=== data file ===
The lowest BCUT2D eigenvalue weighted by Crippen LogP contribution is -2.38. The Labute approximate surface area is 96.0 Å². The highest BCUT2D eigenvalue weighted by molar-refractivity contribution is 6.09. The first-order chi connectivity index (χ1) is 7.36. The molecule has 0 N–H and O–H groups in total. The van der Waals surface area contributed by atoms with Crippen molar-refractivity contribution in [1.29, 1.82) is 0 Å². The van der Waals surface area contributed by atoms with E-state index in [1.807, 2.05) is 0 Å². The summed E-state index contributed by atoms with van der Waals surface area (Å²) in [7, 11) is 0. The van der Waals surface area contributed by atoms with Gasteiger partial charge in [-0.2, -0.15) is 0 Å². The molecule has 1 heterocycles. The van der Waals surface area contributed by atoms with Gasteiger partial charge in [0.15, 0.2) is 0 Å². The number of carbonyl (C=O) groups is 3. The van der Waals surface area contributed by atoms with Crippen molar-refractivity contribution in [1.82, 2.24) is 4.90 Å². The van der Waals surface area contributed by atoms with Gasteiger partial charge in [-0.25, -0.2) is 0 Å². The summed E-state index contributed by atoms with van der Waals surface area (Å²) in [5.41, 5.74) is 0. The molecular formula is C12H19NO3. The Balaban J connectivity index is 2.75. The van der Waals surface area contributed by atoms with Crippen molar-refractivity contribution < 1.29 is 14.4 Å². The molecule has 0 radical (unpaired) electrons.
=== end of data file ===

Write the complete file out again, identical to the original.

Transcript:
The lowest BCUT2D eigenvalue weighted by Crippen LogP contribution is -2.38. The Labute approximate surface area is 96.0 Å². The highest BCUT2D eigenvalue weighted by molar-refractivity contribution is 6.09. The first-order chi connectivity index (χ1) is 7.36. The molecule has 0 N–H and O–H groups in total. The van der Waals surface area contributed by atoms with Crippen molar-refractivity contribution in [1.29, 1.82) is 0 Å². The van der Waals surface area contributed by atoms with E-state index in [1.807, 2.05) is 0 Å². The summed E-state index contributed by atoms with van der Waals surface area (Å²) in [7, 11) is 0. The van der Waals surface area contributed by atoms with Gasteiger partial charge in [-0.2, -0.15) is 0 Å². The molecule has 1 heterocycles. The van der Waals surface area contributed by atoms with Gasteiger partial charge in [0.15, 0.2) is 0 Å². The number of carbonyl (C=O) groups is 3. The van der Waals surface area contributed by atoms with Crippen molar-refractivity contribution in [1.82, 2.24) is 4.90 Å². The van der Waals surface area contributed by atoms with Gasteiger partial charge in [-0.25, -0.2) is 0 Å². The summed E-state index contributed by atoms with van der Waals surface area (Å²) in [5.41, 5.74) is 0. The molecular formula is C12H19NO3. The Balaban J connectivity index is 2.75. The van der Waals surface area contributed by atoms with Crippen molar-refractivity contribution < 1.29 is 14.4 Å². The molecule has 0 radical (unpaired) electrons.